Proton therapy


Proton therapy

Modern radiotherapy with atomic nuclei

Proton therapy (PT) is a modern type of radiation therapy that uses accelerated protons instead of photons (X-rays or gamma rays) to irradiate and destroy malignant tumors. The main advantage of PT is the fact that the protons release their energy only after a certain depth of penetration into the body.

If this critical penetration depth is matched with the position of the tumor in the body, most of the energy will be released in the tumor and destroy it. On the way to the tumor, on the other hand, very little of its energy is released, which protects surrounding tissues from radiation damage.

Figure 1: For a typical proton therapy treatment plan, several individual “Bragg Peaks” of protons of different energy (thin blue lines) are combined in such a way that the summation or “spread out” Bragg Peak is obtained (SOBP, dashed blue line), which shows how the beam energy is distributed over the body. This can ensure that the majority of the radiation dose is deposited in the tumor and not in the surrounding tissues.
The red line shows the radiation dose distribution in the case of conventional photon irradiation: here, most of the radiation dose is deposited outside the tumor, which leads to corresponding damage in the neighboring organs and tissues and may result in new carcinomas in them2.

Proton therapy for prostate cancer:

Still the best process?

While proton therapy has important applications in childhood tumors, it is not ideally suited for the treatment of prostate cancer. This is because, in addition to optimized energy delivery, the precise focusing of radiation on the prostate is also important when irradiating the prostate.

Radiation therapy for prostate cancer:

Dynamic focusing with Cyberknife spares surrounding organs

The irradiation of prostate cancer with cyberknife (CN), a special type of photon therapy, has in the meantime proven to be more precise – and much less costly. While proton therapy requires up to 45 sessions, cyberknife can treat prostate cancer in as few as 5 sessions.

Radiation therapy as initial treatment for prostate cancer suboptimal

Im Allgemeinen ist jedoch die Strahlentherapie, unabhängig von der verwendeten Technik (iMRI = intensitätsmodulierte Strahlentherapie, PT, CN usw.), nicht die beste Wahl als Erstlinientherapie. This is because radiation therapy leaves genetic damage to the tissues that are in the marginal area of radiation. This results in chronic inflammation and severe scarring, especially in the area of the bladder and rectum when prostate cancer is irradiated. This chronic damage also reduces the ability of tissues to heal wounds, making further treatments in the radiation field much more difficult. Thus, further irradiations are usually not possible at all. The so-called “salvage” prostatectomy (rescue prostatectomy) is only performed by a few experts and results in pronounced incontinence in almost all cases. Since radiation therapies do not require anesthesia, they should be used primarily in old and sick men for whom anesthesia is too much of a burden.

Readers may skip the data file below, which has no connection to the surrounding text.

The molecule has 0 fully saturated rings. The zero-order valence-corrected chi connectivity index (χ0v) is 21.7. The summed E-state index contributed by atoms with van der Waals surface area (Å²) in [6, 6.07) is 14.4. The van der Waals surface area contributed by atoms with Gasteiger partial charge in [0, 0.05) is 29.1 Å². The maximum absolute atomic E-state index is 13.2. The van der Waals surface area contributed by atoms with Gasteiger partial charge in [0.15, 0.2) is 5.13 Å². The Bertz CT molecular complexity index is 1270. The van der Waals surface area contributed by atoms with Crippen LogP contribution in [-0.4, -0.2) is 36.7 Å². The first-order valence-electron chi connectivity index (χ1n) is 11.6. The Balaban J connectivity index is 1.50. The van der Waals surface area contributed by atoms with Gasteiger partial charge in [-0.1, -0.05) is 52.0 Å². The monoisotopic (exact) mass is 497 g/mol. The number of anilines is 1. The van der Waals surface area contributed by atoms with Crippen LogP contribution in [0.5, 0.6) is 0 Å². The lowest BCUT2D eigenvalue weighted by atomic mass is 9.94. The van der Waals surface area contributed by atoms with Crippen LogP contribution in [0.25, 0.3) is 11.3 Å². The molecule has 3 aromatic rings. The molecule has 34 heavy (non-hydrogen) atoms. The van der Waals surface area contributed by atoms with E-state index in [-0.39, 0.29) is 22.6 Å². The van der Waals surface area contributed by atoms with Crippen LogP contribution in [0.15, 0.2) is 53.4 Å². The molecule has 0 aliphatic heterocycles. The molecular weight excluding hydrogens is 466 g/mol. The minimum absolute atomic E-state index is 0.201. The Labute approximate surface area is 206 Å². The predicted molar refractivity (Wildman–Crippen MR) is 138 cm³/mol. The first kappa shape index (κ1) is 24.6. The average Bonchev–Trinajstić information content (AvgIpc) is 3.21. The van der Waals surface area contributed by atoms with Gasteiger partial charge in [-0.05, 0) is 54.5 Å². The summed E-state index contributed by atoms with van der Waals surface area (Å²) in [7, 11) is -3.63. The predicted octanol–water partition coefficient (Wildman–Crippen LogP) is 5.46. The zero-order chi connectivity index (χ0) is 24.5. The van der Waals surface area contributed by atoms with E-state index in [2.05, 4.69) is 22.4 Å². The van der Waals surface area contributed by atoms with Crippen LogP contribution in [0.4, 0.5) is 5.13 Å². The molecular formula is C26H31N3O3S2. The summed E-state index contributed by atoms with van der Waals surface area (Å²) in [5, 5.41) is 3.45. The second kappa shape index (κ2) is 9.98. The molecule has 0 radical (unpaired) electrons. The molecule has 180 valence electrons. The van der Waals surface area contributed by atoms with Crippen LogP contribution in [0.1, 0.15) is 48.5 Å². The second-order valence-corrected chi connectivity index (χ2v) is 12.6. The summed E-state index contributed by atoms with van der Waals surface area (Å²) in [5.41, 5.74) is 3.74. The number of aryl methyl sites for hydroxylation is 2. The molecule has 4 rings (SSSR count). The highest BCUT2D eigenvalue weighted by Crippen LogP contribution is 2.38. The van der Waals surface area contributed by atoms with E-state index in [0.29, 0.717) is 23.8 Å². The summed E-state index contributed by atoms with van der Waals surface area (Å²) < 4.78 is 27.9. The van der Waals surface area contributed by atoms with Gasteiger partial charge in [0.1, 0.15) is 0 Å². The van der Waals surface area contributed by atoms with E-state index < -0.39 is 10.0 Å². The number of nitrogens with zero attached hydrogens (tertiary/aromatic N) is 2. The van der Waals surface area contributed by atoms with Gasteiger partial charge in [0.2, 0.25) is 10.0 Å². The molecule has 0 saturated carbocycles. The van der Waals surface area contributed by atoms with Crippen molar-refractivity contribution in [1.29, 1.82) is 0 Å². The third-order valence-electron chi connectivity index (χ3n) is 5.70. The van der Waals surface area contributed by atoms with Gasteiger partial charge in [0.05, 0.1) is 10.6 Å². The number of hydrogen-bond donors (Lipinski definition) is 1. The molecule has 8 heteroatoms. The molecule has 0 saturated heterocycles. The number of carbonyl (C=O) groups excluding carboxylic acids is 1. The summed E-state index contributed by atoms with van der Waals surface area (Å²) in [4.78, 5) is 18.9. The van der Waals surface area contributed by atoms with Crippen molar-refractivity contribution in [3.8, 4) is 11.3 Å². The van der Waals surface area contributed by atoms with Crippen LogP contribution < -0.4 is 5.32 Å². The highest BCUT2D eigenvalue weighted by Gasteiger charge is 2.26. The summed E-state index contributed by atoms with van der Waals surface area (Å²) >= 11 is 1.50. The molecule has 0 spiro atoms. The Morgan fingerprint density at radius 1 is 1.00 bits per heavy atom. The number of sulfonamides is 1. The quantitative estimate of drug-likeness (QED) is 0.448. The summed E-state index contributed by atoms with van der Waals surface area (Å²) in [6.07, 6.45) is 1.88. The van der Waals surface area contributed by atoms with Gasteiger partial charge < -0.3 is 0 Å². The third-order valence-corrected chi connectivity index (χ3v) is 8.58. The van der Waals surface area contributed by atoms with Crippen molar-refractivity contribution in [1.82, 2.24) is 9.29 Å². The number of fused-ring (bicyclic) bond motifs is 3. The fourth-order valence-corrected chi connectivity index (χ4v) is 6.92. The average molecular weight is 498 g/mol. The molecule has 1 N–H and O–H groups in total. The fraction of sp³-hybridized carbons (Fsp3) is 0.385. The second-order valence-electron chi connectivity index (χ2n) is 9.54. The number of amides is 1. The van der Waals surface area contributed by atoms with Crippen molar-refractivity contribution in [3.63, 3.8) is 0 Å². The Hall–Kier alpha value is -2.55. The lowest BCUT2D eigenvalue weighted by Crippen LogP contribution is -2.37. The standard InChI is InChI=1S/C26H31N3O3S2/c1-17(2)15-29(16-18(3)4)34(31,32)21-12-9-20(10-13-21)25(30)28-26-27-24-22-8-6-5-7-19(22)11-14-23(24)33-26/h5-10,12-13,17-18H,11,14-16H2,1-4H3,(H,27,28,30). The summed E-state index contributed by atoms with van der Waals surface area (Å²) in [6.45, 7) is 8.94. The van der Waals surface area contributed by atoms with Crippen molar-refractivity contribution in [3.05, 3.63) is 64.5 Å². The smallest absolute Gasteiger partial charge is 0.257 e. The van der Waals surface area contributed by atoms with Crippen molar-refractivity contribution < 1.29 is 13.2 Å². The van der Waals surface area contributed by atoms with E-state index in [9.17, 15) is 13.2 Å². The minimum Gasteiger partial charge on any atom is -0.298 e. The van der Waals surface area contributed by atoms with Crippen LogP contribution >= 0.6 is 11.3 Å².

The side effects of radiotherapy are similar to those of radical prostatectomy, with slightly lower rates of incontinence with RT than with RPE, but higher rates of bladder and bowel dysfunction3 (see Table).

Long-term consequences
2 years
5 years
15 years
Disturbance of the
Intestinal function

Table: Long-term consequences of radical prostatectomy (RPE) and radiotherapy (RT) for prostate cancer regarding incontinence, impotence, and impaired bowel function. Translated into German by Resnik MJ, Koyoma T, Fan K-H, et al. N Engl J Med 2013; 368:436-45.

Prostate cancer therapy almost without side effects

Electroporation process – without ionizing radiation

These side effects can be almost completely avoided by a new treatment method for prostate cancer, which no longer uses ionizing radiation, but ultra-short strong electrical pulses, the so-called“Irreversible Electroporation” (IRE), which was developed to application maturity at the VITUS Prostate Center.

  2. Adapted, Levin W. P., Kooy H., Loeffler J. S., DeLaney T. F. (2005). "Proton Beam Therapy". British Journal of Cancer. 93 (8): 849–854. doi:10.1038/sj.bjc.6602754. PMC 2361650. PMID 16189526.
  3. Resnik MJ, Koyoma T, Fan K-H, et al. N Engl J Med 2013; 368:436-45